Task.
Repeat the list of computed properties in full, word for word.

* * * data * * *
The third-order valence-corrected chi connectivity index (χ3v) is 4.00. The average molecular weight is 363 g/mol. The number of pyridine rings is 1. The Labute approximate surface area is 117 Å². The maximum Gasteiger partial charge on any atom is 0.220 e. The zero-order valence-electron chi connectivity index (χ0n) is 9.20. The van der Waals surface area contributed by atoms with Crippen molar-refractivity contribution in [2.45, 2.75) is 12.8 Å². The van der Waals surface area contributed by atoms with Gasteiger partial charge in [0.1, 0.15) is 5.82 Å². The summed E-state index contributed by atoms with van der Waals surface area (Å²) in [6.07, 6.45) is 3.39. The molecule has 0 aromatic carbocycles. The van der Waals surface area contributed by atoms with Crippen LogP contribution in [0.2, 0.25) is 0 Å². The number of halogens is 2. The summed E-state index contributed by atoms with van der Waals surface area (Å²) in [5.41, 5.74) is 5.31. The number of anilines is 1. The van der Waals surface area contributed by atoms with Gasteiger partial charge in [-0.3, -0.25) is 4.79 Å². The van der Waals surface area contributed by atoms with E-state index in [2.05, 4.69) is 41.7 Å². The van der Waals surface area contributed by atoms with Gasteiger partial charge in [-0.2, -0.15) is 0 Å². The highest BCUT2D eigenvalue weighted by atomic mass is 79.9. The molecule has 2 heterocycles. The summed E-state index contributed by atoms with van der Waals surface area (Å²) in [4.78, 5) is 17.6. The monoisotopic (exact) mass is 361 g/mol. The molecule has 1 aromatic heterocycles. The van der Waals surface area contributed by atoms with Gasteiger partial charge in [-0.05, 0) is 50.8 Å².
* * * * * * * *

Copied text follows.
The third-order valence-corrected chi connectivity index (χ3v) is 4.00. The average molecular weight is 363 g/mol. The number of pyridine rings is 1. The Labute approximate surface area is 117 Å². The maximum Gasteiger partial charge on any atom is 0.220 e. The zero-order valence-electron chi connectivity index (χ0n) is 9.20. The van der Waals surface area contributed by atoms with Crippen molar-refractivity contribution in [2.45, 2.75) is 12.8 Å². The van der Waals surface area contributed by atoms with Gasteiger partial charge in [0.1, 0.15) is 5.82 Å². The summed E-state index contributed by atoms with van der Waals surface area (Å²) in [6.07, 6.45) is 3.39. The molecule has 0 aromatic carbocycles. The van der Waals surface area contributed by atoms with Crippen LogP contribution in [0.2, 0.25) is 0 Å². The number of halogens is 2. The summed E-state index contributed by atoms with van der Waals surface area (Å²) in [5.41, 5.74) is 5.31. The number of anilines is 1. The van der Waals surface area contributed by atoms with Gasteiger partial charge in [-0.3, -0.25) is 4.79 Å². The van der Waals surface area contributed by atoms with E-state index in [2.05, 4.69) is 41.7 Å². The van der Waals surface area contributed by atoms with Gasteiger partial charge in [-0.2, -0.15) is 0 Å². The highest BCUT2D eigenvalue weighted by atomic mass is 79.9. The molecule has 2 heterocycles. The summed E-state index contributed by atoms with van der Waals surface area (Å²) in [4.78, 5) is 17.6. The monoisotopic (exact) mass is 361 g/mol. The molecule has 1 aromatic heterocycles. The van der Waals surface area contributed by atoms with Gasteiger partial charge in [-0.05, 0) is 50.8 Å².